Social media isn’t as easy as pressing a button but there are many misconceptions about how effective it is.

Facebook Reach Overcomes Small Viewing Percentage

Despite the steady statistical drop referenced above, which most medical practices are probably unaware of anyway, many medical practices still have considerable faith in the enormous reach of Facebook and think that even a 2% organic reach can be effective. But if you think about that for a moment, you should see that it’s a pitiful reach for your efforts. For example, if your medical practice had 1,000 followers, only an average of about 20 of them would see any of your posts at all, and some percentage of those 20, would consider them irrelevant and not even read them.

The truth is, most people on the social media do not engage with a local brand unless they have some reason to have a close connection with that brand already. A few satisfied patients might offer some likes and comments, and you may also see some interaction from staff members or colleagues, but none of that gains any new customers for your medical practice.

Facebook Advertising Doesn’t Work at All

If it sounds like a gloom and doom scenario with Facebook advertising, or with any other social media platform, that’s not really the case. There is some value to be obtained through advertising on the social media, but the value to be gained is simply not through a strategy which focuses on organic advertising, i.e. optimizing your website for search engines and making periodic posts to your selected social media platforms.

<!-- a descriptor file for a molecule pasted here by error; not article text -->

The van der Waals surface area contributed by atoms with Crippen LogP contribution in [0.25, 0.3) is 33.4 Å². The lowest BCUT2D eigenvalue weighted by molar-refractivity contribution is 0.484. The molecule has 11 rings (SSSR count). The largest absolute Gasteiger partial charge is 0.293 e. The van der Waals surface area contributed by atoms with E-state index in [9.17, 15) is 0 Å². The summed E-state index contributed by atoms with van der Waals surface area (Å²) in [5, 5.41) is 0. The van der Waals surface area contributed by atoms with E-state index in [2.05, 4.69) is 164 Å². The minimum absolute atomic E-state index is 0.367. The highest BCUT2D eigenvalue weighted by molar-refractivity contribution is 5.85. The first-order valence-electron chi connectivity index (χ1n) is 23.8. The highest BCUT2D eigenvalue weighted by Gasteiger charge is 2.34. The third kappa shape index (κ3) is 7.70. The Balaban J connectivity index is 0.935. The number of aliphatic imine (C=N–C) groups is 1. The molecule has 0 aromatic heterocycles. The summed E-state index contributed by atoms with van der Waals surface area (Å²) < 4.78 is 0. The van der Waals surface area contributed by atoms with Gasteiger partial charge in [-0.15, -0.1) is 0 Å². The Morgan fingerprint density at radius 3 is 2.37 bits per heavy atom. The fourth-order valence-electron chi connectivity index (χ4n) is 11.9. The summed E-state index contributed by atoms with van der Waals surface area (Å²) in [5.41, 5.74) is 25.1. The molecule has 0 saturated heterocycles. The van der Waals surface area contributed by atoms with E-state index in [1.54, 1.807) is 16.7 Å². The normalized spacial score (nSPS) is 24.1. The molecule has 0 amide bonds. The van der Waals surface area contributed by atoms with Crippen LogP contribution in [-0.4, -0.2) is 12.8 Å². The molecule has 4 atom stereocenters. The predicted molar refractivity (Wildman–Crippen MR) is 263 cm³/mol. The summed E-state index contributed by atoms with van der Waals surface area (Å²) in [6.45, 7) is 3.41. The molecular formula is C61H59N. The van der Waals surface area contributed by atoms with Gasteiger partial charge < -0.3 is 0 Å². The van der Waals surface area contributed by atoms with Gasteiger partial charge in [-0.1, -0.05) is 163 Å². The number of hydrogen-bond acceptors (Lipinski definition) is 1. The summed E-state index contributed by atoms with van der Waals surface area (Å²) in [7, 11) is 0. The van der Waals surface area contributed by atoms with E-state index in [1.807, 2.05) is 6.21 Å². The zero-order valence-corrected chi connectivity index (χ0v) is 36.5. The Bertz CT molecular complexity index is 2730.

The real value to be gained from any of the social media advertising you might consider is through paid digital advertising. This will ensure that your posts get seen by your select target audience, and a time of day when you know they’re active. You’re way ahead of the game with paid social media advertising because it guarantees that your post will actually be seen by your followers, as opposed to the dismal decline outlined above. You can also narrow your target audience in any way that you choose, by filtering on gender, age group, or hobbies and interests.

Probably the single greatest misconception that many healthcare organizations and medical practices have about advertising on the social media is that it can be effective simply by using their own in-house initiatives. To really drive new customers to your medical practice, you have to ensure that your posts are actually seen by the people you’re trying to reach – and that calls for paid digital advertising.

However, even this strategy is not enough to be truly effective. Your digital advertising campaign has to have a clear direction with clear objectives, and for that, you really need to consult with a digital advertising expert. Whatever the cost of consulting with a healthcare digital advertising agency, it will certainly achieve much more desirable results than any kind of organic advertising your medical practice might engage in.